Saturday, July 16, 2011

French Week 2011 Day 7 - YSL Paris

It is now the last day of our French Week for this year, hopefully you have found a new reason or two to love the French beauty industry.  Personally, the biggest eye opener that I had this year was the information about Guerlain's history in the beauty industry, I always knew that the company created wonderful products but I had no idea that they were pioneers of the lipstick and bronzer industry at the same time.  For the last day of the theme week, we are going to end it on a very high note.  YSL's iconic scent Paris embodies both the spirit of the city and the image that the brand has built up for themselves over the years. 

Yves Saint Laurent became Christian Dior's assistant in the late 1950s and the influence of Mr. Dior can often be seen in the clothing and beauty lines coming from this brand.  Within four year, Laurent took the Dior empire over and became the head designer for the next few years.  In the year 1961, Laurent moved on from the House of Dior and started his own fashion house.  He then quickly emerged as one fo the top designers in the France and within years, gained that same status all over the world.  In the springtime, little rose gardens pop up all over the city.  The streets and gardens take on a lovely smell of roses and the color pink becomes a dominant shade throughout the city.  And since I love both Paris and roses...  I am seeing a trip in my very near future...

This fragrance is getting harder and harder to find even though it is considered to be an iconic fragrance.  It wasn't on the Sephora website or at Macy*s so I had to turn to the YSL website itself to find the needed information.  "Romantic, ultra-feminine, exquisitely refined, the scent of a rose in full bloom: YSL Paris, the perfume Yves Saint Laurent designed to give to the world the glamour and allure of the city he loved above all.  A rose opening at dawn to reveal its secrets...the first notes flower in solitude, then are joined by hints of violet with hints of bergamot.  The middle breathes with light powdery accents of may rose and iris.  Completing the rose accord: the awakening of sandalwood, vetiver, and vanilla.  In a tempered glass flacon."

This fragrance is one the top rated ones in "Perfumes.  The Guide" from Luca Turin and Tania Sanchez, a book that is quickly becoming my personal guide to choosing fragrance and learning about all the notes that are involved in making them. 

"Fragrance, along with fashion and music, reached an unprecedented level of bombast in the eighties: the shoulder pads were wide, the hair was big, the music was mindless, and the perfume was far, far too strong - which was why everyone in the nineties took to wearing CK one and L'Eau D'Issey, as sort of an olfactory fast to atone for years of overdoing it.  To this day many people believe they hate perfume because they only remember the Poisons, the Opiums, the Giorgios, and Paris, the zenith (or nadir, depending on how you look at it) of the perfumer's rose.  The word on this fragrance is that it is rose composed of ionones, those wonderful materials that smell fruity, powdery, and woody all at once.  Spray Paris on paper and it exhales an intense, rich, wine-like breath.  It comes off as more of a vast bouquet than a soliflore, and reminds me of those bridal bunches some florists construct by reassembling the petals of a dozen blooms around a single center, creating a Frankenstein rose the size of a cabbage.  An hour in, you have room to breathe at last, and find, in the cloud of sweet and woody notes, long streaming sections running through it like alternating pink and green silk ribbons: a tender, powdery mimosa and a piercing fruit green.  The great Sophia Grojsman (Yvresse, Tresor, Eternity, Calyx) put this one together, and it marks the absolute end of the particular road, the point beyond which it is not possible to make a louder, bigger, more complicated rose.  From here on, it is only possible to innovate by taking away, not adding.  A brilliant, beautiful monstar.  I sprayed it on thoughtlessly the first time that I saw it in a department store and knew I had made a social misstep when I saw people cringing away from me in the street and on the company elevator.  Buy it, but put in on at your own peril."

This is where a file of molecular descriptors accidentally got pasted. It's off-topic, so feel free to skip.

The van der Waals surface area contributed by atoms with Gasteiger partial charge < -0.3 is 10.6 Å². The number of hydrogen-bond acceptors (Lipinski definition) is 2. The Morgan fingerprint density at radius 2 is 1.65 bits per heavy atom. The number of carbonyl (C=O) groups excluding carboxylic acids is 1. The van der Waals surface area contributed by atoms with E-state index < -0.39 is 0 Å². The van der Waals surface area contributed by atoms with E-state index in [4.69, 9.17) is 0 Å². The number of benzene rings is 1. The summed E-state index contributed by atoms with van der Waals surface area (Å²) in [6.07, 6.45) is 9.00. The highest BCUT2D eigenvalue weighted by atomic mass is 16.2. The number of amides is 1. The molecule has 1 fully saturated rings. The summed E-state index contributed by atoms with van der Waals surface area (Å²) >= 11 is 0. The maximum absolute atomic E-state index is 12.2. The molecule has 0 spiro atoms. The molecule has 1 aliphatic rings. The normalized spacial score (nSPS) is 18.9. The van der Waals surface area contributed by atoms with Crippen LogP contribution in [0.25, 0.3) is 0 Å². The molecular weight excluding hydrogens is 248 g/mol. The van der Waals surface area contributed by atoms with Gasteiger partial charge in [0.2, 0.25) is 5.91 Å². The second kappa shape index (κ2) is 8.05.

I love strong florals and this seems to be the strongest floral that is on the beauty market.  The description from the "Perfumes" book might be off-putting to some but it just draws me in.  It reminds me what some people in the United States think of the French citizens though I do not agree (as a generalization).  This fragrance is strong and reminds me of being surrounded by roses just as I would be in the streets of Paris.  This fragrance is an icon of the French ladies and provides the type of sophistication that I aim for when selecting a nighttime fragrance to use in the fall and winter.

So this is the end of our French Week for this year and I must say that this one has been my favorite so far!  I have learned so much about the history of the French beauty industry and my skin has never looked better after working with all the Caudalie body products.  I have found two new fragrances that I can look forward to buying this fall and hopefully will continue to refine my personal style in order to become more French...

photo courtesy of YSL

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